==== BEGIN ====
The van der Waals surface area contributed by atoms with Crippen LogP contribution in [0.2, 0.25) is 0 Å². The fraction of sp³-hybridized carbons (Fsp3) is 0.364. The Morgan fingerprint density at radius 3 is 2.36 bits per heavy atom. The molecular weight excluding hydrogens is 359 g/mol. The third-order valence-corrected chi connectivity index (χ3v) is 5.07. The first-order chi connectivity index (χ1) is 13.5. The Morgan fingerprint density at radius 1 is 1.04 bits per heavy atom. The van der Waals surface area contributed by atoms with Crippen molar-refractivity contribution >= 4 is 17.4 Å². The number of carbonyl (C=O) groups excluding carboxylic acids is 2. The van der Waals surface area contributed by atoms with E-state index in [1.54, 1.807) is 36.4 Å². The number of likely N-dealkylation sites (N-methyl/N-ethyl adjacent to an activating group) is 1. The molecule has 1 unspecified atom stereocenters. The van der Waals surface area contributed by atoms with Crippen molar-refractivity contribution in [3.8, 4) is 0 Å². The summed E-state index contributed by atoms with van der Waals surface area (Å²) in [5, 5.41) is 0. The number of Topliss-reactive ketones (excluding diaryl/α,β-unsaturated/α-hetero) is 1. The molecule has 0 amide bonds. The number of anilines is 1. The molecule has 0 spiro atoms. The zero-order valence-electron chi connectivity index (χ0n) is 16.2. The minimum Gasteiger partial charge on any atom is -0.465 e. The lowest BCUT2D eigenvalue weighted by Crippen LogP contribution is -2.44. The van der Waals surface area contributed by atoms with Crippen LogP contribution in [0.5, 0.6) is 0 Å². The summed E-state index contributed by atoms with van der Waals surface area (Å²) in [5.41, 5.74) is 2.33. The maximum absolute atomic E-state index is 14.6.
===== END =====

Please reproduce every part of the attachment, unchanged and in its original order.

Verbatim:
The van der Waals surface area contributed by atoms with Crippen LogP contribution in [0.2, 0.25) is 0 Å². The fraction of sp³-hybridized carbons (Fsp3) is 0.364. The Morgan fingerprint density at radius 3 is 2.36 bits per heavy atom. The molecular weight excluding hydrogens is 359 g/mol. The third-order valence-corrected chi connectivity index (χ3v) is 5.07. The first-order chi connectivity index (χ1) is 13.5. The Morgan fingerprint density at radius 1 is 1.04 bits per heavy atom. The van der Waals surface area contributed by atoms with Crippen molar-refractivity contribution >= 4 is 17.4 Å². The number of carbonyl (C=O) groups excluding carboxylic acids is 2. The van der Waals surface area contributed by atoms with E-state index in [1.54, 1.807) is 36.4 Å². The number of likely N-dealkylation sites (N-methyl/N-ethyl adjacent to an activating group) is 1. The molecule has 1 unspecified atom stereocenters. The van der Waals surface area contributed by atoms with Crippen molar-refractivity contribution in [3.8, 4) is 0 Å². The summed E-state index contributed by atoms with van der Waals surface area (Å²) in [5, 5.41) is 0. The number of Topliss-reactive ketones (excluding diaryl/α,β-unsaturated/α-hetero) is 1. The molecule has 0 amide bonds. The number of anilines is 1. The molecule has 0 spiro atoms. The zero-order valence-electron chi connectivity index (χ0n) is 16.2. The minimum Gasteiger partial charge on any atom is -0.465 e. The lowest BCUT2D eigenvalue weighted by Crippen LogP contribution is -2.44. The van der Waals surface area contributed by atoms with Crippen LogP contribution in [0.5, 0.6) is 0 Å². The summed E-state index contributed by atoms with van der Waals surface area (Å²) in [5.41, 5.74) is 2.33. The maximum absolute atomic E-state index is 14.6.